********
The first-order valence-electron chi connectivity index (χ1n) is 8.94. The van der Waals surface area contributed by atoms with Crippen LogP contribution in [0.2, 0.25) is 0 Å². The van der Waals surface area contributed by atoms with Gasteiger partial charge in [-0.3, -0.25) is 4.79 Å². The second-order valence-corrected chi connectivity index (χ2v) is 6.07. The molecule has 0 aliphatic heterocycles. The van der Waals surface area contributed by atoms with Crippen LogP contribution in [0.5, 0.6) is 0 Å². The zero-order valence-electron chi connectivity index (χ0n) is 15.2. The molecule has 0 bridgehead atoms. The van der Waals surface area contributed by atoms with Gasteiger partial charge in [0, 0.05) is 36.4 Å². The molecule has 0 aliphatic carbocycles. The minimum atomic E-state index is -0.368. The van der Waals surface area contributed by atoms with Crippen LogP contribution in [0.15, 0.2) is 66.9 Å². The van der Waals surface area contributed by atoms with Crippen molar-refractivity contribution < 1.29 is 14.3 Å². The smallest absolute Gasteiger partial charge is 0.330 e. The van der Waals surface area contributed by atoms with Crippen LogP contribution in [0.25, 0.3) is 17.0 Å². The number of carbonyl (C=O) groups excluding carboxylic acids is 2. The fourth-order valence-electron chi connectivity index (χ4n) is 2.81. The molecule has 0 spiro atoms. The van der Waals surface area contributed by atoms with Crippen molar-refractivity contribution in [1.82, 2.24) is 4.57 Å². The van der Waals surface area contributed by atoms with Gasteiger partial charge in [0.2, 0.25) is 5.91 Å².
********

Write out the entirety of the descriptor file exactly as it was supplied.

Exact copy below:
The first-order valence-electron chi connectivity index (χ1n) is 8.94. The van der Waals surface area contributed by atoms with Crippen LogP contribution in [0.2, 0.25) is 0 Å². The van der Waals surface area contributed by atoms with Gasteiger partial charge in [-0.3, -0.25) is 4.79 Å². The second-order valence-corrected chi connectivity index (χ2v) is 6.07. The molecule has 0 aliphatic heterocycles. The van der Waals surface area contributed by atoms with Crippen LogP contribution in [0.5, 0.6) is 0 Å². The zero-order valence-electron chi connectivity index (χ0n) is 15.2. The molecule has 0 bridgehead atoms. The van der Waals surface area contributed by atoms with Gasteiger partial charge in [0, 0.05) is 36.4 Å². The molecule has 0 aliphatic carbocycles. The minimum atomic E-state index is -0.368. The van der Waals surface area contributed by atoms with Crippen LogP contribution in [0.15, 0.2) is 66.9 Å². The van der Waals surface area contributed by atoms with Crippen molar-refractivity contribution < 1.29 is 14.3 Å². The smallest absolute Gasteiger partial charge is 0.330 e. The van der Waals surface area contributed by atoms with Crippen LogP contribution in [0.25, 0.3) is 17.0 Å². The number of carbonyl (C=O) groups excluding carboxylic acids is 2. The fourth-order valence-electron chi connectivity index (χ4n) is 2.81. The molecule has 0 spiro atoms. The van der Waals surface area contributed by atoms with Crippen molar-refractivity contribution in [1.82, 2.24) is 4.57 Å². The van der Waals surface area contributed by atoms with Gasteiger partial charge in [0.2, 0.25) is 5.91 Å².